Stirling worked in partnership with James Gowan from 1956 to 1963, then with Michael Wilford from 1971 until 1992.
Stirling was born in Glasgow. His year of birth is widely quoted as 1926 but his longstanding friend Sir Sandy Wilson later stated it was 1924. Stirling went to school at Quarry Bank High School, Liverpool, England. During World War II, he joined the Black Watch before transferring to the Parachute Regiment. He was parachuted behind German enemy lines before D-Day and wounded twice, before returning to Britain.
Stirling studied architecture from 1945 until 1950 at the University of Liverpool, where Colin Rowe was a tutor.
In 1956 he and James Gowan left their positions as assistants with the firm of Lyons, Israel, and Ellis to set up a practice as Stirling and Gowan. Their first built project – the Langham House Close (1955–58) – was regarded as a landmark in the development of 'brutalist' residential architecture, although this was a description both architects rejected. Another result of Stirling & Gowan's collaboration is the Department of Engineering at the University of Leicester (1959–63), noted for its technological and geometric character, marked by the use of three-dimensional drawings based on axonometric projection seen either from above (in a bird's eye view) or below (in a worm's eye view). The project brought Stirling to a global audience.
In 1963, Stirling and Gowan separated; Stirling then set up on his own, taking with him the office assistant Michael Wilford (who later became a partner). Stirling then oversaw two prestigious projects: the History Faculty Library at the University of Cambridge and the Florey Building accommodation block for The Queen's College, Oxford. He also completed a training centre for Olivetti in Haslemere, Surrey and housing for the University of St Andrews both of which made prominent use of pre-fabricated elements, GRP for Olivetti and pre-cast concrete panels at St Andrews.
During the 1970s, Stirling's architectural language began to change as the scale of his projects moved from small (and not very profitable) to very large. His architecture became more overtly neoclassical, though it remained deeply imbued with modernism. This produced a wave of large-scale urban projects, most notably three museum projects for Düsseldorf, Cologne, and Stuttgart. Winning the design competition for the Neue Staatsgalerie, it came to be seen as an example of postmodernism, a label which stuck but which he himself rejected.
As part of the worldwide expansion of Stirling and Wilford's practice beginning in the 1970s, the firm completed four significant buildings in the U.S., all university structures: an addition for the Rice University School of Architecture in Houston, Texas; the Arthur M. Sackler Museum at Harvard University in Cambridge, Massachusetts; the Schwartz Center for the Performing Arts at Cornell University in Ithaca, New York; and the Biological Sciences Library at the University of California, Irvine. Among unrealized projects in the US are designs for Columbia University and a competition proposal for the Walt Disney Concert Hall in Los Angeles.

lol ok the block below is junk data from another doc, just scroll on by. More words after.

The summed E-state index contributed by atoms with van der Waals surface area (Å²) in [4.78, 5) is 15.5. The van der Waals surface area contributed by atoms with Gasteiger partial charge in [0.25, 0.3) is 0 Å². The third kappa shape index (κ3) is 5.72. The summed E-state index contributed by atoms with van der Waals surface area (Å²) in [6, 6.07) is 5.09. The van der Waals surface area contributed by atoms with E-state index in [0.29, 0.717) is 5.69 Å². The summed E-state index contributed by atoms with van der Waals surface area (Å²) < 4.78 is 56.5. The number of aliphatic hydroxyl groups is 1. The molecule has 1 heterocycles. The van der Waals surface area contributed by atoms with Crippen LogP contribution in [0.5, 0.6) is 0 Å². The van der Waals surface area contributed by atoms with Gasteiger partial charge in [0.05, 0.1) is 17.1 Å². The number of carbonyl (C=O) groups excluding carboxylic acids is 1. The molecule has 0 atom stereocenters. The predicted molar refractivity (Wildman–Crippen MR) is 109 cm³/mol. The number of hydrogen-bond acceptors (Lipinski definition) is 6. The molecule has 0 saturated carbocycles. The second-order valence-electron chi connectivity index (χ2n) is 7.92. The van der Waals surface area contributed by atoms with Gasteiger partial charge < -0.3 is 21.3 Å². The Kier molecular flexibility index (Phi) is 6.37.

In 1981, Stirling was awarded the Pritzker Prize. Stirling received a series of important commissions in England – the Clore Gallery for the Turner Collection at the Tate Britain, London (1980–87); the Tate Liverpool (1984, but since then heavily altered and no longer recognisable as a Stirling project), and No 1 Poultry in London (1986, completed posthumously).
In June 1992, Stirling was awarded a knighthood. After consulting with Michael Wilford, he accepted the award on the grounds that it might help their practice.
Three days after the announcement of his knighthood, Stirling was hospitalised in London with a painful hernia. He died on 25 June 1992 on the operating table due to bungled anaesthesis. In accordance with his wishes, his ashes were buried near to his memorial at Christ Church, Spitalfields. After Stirling's death, Michael Wilford (who had become a partner in 1971) continued the practice.
The Stirling Prize, a British annual prize for architecture since 1996, was named after him.
Many architects admire Stirling's work, but opinion has been divided. After Stirling's death Italian architect and critic Vittorio Gregotti wrote that "from now on, everything will be more difficult". Writing in The Guardian, Andrew Saint called Stirling "A fearless experimentalist, a memorable innovator in form and a pungent character," but declared that, "he lacked the inner maturity, the breadth of reflection and the depth of discipline required for the highest level of architectural achievement." Rather more cuttingly, Jonathan Meades says that "His buildings, like their bombastic maker, looked tough but were perpetual invalids, basket cases."1958 London: Flats at Ham Common (with James Gowan)
1959 Leicester University: Faculty of Engineering (with James Gowan)
1961 London: Camberwell School Assembly Hall
1964 St Andrews University: Andrew Melville Hall of Residence
1968 Cambridge University: Faculty of History
1971 Oxford University: The Queen's College, Florey Building
1972 Haslemere, Surrey: Training Centre for Olivetti (extension)
1976 Runcorn: Southgate social housing (demolished)
1984 Stuttgart: Neue Staatsgalerie
1984 Cambridge Massachusetts: Harvard University, Fogg Museum Sackler Galleries (extension)
1987 Berlin: Wissenschaftszentrum (Social Science Research campus)
1987 London: Tate Britain, Clore Galleries (extension)
1989 Paris: Bibliothèque de France (unsuccessful competition entry)
1997 London: offices and retail at No 1 Poultry, London EC3 (completed posthumously to his designs)